Psalm Wednesday January 10, 2018

To be known by the people who profess to love us creates a sense of peace and belonging that satisfies our hungry and thirsty souls. That is the theme of the second psalm in the Psalm Wednesday series: Psalm 139. In this psalm, David demonstrates his adoration and admiration for his God, the One who knew him so well. David examined the omniscience, omnipresence, and omnipotence of God, reminding everyone who reads this beautiful psalm that there is something amazing in a Creator that is aware of us every moment of our lives. Now, that may make some people uncomfortable, according to how they are living their lives, but, for David, there is no greater feeling than being watched us and held accountable for every thought and action.

David presented the psalm in basically three different sections. First, in verses 1-6, we learn that God knows all about us, meaning the omniscience of God. Second, in verses, 7-18, we learn that there is no place we can go that God is not present there, meaning the omnipresence of God. Indeed, verses, 13-18 remind us that God was with us even before we entered this world and that He is still with us. Third, in verses, 19-24, we learn that David saw the world in two categories: those who love God and those who do not love Him, and in asking God to hold him accountable for his thoughts and words, David acknowledged that only God has the power to change us, or the omnipotence of God.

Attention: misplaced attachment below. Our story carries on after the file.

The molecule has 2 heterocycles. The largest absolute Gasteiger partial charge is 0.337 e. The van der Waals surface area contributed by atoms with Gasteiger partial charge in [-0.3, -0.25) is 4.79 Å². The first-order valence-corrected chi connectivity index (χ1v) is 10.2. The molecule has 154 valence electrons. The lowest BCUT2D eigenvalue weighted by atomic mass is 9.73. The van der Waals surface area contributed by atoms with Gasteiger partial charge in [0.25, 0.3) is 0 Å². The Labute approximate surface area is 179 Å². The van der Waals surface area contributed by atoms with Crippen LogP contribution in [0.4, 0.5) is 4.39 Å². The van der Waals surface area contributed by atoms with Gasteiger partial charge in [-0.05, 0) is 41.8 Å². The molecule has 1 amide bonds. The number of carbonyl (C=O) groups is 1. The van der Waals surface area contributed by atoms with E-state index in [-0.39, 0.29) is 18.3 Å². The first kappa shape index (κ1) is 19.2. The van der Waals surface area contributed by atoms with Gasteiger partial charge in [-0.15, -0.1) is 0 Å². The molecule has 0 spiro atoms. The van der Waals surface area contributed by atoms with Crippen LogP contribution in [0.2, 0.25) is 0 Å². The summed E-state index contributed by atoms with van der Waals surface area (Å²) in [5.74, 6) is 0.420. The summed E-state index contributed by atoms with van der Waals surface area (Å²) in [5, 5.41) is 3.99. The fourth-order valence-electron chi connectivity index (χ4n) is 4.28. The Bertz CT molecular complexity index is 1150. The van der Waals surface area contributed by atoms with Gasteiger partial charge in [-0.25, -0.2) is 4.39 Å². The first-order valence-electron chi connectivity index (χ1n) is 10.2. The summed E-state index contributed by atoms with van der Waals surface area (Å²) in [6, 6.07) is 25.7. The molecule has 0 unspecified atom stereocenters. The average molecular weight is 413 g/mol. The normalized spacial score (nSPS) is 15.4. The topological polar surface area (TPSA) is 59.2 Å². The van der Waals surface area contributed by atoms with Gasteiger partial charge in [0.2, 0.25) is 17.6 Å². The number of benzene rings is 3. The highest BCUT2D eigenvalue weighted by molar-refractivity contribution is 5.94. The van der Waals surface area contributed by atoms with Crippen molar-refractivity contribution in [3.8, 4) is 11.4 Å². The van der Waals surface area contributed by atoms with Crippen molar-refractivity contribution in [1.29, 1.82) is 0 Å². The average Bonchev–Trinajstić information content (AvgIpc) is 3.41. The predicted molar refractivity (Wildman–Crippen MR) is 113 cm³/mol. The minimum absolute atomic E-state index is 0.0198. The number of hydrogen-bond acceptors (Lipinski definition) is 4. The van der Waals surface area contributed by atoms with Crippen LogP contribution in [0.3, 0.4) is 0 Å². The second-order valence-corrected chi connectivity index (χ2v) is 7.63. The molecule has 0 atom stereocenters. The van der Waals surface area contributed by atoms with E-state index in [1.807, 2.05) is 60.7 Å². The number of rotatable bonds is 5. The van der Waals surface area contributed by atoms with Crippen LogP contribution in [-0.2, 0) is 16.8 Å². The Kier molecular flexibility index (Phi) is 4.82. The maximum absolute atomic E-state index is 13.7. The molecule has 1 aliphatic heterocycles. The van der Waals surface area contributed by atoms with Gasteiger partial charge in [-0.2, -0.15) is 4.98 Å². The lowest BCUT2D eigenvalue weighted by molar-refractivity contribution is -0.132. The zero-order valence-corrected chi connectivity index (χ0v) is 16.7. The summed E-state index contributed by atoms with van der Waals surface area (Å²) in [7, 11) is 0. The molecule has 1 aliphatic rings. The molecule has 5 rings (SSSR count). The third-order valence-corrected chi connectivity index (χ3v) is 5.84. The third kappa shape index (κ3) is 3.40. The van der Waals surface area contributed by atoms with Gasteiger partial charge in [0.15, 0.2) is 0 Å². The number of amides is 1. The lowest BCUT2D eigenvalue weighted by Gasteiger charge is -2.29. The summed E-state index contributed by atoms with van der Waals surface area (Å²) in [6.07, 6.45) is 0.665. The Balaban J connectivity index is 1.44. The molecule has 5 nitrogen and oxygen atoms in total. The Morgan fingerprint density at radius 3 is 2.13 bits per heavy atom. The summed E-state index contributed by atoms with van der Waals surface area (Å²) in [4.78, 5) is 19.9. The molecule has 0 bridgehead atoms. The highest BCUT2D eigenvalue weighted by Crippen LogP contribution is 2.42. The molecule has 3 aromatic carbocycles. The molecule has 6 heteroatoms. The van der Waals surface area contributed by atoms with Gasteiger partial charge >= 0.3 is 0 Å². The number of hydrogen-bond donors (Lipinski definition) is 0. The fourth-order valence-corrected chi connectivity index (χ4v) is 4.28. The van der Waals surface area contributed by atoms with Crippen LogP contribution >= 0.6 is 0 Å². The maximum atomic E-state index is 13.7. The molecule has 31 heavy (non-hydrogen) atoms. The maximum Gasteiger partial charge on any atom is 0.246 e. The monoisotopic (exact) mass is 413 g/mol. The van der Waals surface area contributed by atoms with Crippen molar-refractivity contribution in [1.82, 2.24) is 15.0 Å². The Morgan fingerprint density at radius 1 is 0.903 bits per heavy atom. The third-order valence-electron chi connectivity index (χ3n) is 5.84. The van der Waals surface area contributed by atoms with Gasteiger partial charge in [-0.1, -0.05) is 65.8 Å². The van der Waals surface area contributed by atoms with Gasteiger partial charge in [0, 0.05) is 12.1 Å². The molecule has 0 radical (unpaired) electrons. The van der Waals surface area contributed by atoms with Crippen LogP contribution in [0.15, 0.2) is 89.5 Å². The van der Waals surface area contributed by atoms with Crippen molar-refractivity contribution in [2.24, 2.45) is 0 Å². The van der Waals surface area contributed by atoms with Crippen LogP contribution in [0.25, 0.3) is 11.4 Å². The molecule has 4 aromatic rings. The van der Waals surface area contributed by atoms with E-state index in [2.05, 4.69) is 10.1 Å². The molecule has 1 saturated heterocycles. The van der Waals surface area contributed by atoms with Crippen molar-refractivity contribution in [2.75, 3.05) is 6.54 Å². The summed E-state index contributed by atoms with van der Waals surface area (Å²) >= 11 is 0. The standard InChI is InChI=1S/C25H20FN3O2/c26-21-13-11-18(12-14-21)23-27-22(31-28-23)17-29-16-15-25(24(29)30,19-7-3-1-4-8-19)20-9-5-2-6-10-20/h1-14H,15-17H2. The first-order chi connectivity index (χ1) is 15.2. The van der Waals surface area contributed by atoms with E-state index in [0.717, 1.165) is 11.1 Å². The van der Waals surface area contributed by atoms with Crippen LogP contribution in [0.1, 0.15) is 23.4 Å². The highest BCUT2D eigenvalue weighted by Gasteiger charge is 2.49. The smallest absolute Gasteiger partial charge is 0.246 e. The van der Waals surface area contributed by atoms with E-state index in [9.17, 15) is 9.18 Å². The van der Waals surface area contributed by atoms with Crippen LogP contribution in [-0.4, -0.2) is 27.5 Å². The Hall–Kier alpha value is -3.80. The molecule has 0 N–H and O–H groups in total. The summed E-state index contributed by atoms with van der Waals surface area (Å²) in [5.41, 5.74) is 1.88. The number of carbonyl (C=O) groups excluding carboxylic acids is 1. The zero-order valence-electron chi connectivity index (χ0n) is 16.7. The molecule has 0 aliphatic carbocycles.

Psalm 139: 1-6 O Lord, you have examined my heart and know everything about me.
You know when I sit down or stand up. You know my thoughts even when I’m far away.
You see me when I travel and when I rest at home. You know everything I do. You know what I am going to say even before I say it, Lord. You go before me and follow me. You place your hand of blessing on my head. Such knowledge is too wonderful for me, too great for me to understand!

David’s adoration for God can be seen in his amazement that God knew everything about him, including every move he made and all of his thoughts. He reminded us that God knows all that we do, and that we fool ourselves if we think that we can hide anything from Him.